First, we need to embrace what we used to call technical education (before that, manual arts). This is by no means a personal desire; what little shop I took was an unqualified disaster, as I firmly belonged on the academic track. But many of my fellow students did not, and would have been far better served by education that met their needs and their skills.

I don't mean that we should track kids too early, and we should still provide a basic education in everything so there's a common ground in being an American. But we already subsidize Internet service and pay for public libraries, so even the most vocational of high school graduates will have ample opportunities during his or her life to move back into a more academic existence (though I concede we'll need some social changes to overcome some of the stigma of that path).

Instead of putting every student on the same college-prep assembly line, and propping them back up when they fall off, at least until they turn 16 or 17 at which point we call them failures and let them fend for themselves, wouldn't we be better off expanding opportunities and recognizing that the real job market and personal attributes call for a larger vision as to what education should be?

But I've written about that before, so let me get to my second idea, one that I offer not in a wholly committed way, largely because it's impractical and would be seen as elitist and non-PC. But it's an idea that might serve as a bridge to help the talented while we figure out how we provide a decent education for every child, something we seem unable to do now.

It's triage, in which we save the kids who have a chance to thrive by pulling them out of the toxic school environments in which they're forced to try to get ahead. We use the same standardized tests that are failing to save education to at least save some.

Every year, we take the top X students from the tests (X would have to be determined by practical concerns and money), and take them out of their environment. Not only do we move the student to a school with good teachers and decent facilities, we move their families as well, with job opportunities and subsidized housing. The promising 7- or 8-year-old will be allowed to grow in the best environment our society can provide, and we enjoy the fringe benefit of helping entire families.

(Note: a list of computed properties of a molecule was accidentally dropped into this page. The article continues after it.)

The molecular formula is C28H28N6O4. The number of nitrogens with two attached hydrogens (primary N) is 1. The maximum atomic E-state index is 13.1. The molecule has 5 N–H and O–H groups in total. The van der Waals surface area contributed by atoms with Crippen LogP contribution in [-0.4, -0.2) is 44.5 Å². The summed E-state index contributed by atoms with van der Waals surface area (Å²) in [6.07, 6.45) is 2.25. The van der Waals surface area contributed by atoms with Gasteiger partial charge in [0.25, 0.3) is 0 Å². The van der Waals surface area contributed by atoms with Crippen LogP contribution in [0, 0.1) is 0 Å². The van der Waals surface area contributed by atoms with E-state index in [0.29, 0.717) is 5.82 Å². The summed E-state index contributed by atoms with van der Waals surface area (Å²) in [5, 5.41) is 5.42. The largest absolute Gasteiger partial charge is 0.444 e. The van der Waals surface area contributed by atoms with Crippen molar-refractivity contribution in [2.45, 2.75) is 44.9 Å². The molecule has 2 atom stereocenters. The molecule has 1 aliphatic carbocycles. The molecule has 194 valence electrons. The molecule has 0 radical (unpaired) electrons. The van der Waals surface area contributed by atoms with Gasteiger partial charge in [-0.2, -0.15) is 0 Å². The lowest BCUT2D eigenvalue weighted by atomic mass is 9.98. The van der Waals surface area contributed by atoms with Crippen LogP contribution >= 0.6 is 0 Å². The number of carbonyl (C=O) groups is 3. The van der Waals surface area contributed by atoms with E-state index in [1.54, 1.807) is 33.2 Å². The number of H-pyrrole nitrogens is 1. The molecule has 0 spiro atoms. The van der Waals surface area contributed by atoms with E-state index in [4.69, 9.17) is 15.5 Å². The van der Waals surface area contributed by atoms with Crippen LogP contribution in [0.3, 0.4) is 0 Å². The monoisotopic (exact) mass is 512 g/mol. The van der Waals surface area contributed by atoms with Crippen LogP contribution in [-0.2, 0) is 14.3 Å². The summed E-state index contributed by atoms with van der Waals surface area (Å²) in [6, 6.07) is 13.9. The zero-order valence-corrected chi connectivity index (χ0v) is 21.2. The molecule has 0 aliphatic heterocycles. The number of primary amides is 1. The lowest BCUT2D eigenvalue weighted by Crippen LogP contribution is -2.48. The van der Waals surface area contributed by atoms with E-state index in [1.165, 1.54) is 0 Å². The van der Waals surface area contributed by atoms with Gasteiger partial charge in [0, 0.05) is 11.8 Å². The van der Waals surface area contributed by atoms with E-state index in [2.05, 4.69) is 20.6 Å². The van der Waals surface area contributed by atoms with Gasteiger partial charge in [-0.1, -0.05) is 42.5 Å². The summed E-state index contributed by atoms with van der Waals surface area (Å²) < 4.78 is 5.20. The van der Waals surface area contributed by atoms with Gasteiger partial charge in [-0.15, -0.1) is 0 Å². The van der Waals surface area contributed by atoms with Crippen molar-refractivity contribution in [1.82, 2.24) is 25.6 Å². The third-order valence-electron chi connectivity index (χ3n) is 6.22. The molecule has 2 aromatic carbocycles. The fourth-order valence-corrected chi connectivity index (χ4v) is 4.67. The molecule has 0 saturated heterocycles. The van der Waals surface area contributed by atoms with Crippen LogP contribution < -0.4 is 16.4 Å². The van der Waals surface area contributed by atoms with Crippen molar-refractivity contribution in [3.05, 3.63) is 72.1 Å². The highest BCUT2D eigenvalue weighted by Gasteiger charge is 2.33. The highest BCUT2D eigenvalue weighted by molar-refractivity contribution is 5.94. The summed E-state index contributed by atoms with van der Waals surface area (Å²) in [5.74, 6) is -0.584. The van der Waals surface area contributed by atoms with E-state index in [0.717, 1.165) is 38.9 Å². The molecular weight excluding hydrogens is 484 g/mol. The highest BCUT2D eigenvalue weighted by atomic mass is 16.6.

Of course there are problems with this idea, some real, some illusory. I'm going to ignore NIMBY concerns because this idea wouldn't hurt anyone - I'm not recommending wholesale demographic changes, just a sprinkling of good kids and their families throughout robust communities that can easily survive this meager effect.

A more realistic criticism is that this idea would put the youngest children in a position of being responsible for the well-being of their entire families, and I'd be daft if I didn't have some misgivings on that score. But this, and other criticisms, have to give way to the larger sense that we are failing most those who need the schools most to work, and we need to do something other than continued posturing and hearings and laws and programs that never seem to accomplish anything.

I know that, in Chicago, some might say that the public schools are already offering some of this through charter and magnet schools. But these are iterative, not transformative, steps, compounded by the practical unreality of asking schoolchildren to commute two hours each way every day to get an education that is, after all, promised to them by law and by tradition.

I doubt that anyone would take this idea seriously; the charges of racism and brain drain would be sufficient to derail it. But we have to do something, and throwing 10% more salary at teachers isn't going to cut it any more than vouchers or charters or whatever other magic beans that the educationist establishment has in its rucksack. Let me state the problem one more time: current theory suggests that the only way to give a proper education is to find 3,000,000 great teachers. Unless you have a plan to get that done, it may be time to try something else.

Note: understand I'm not saying that, were we to implement triage, we give up on certain school districts. It is simply right to provide a high-quality education to every single American child. But we can't even define "high-quality" right now, much less provide it, so we need to get off our duffs and try to help the high-potential children who, who knows, might offer the larger solutions some day.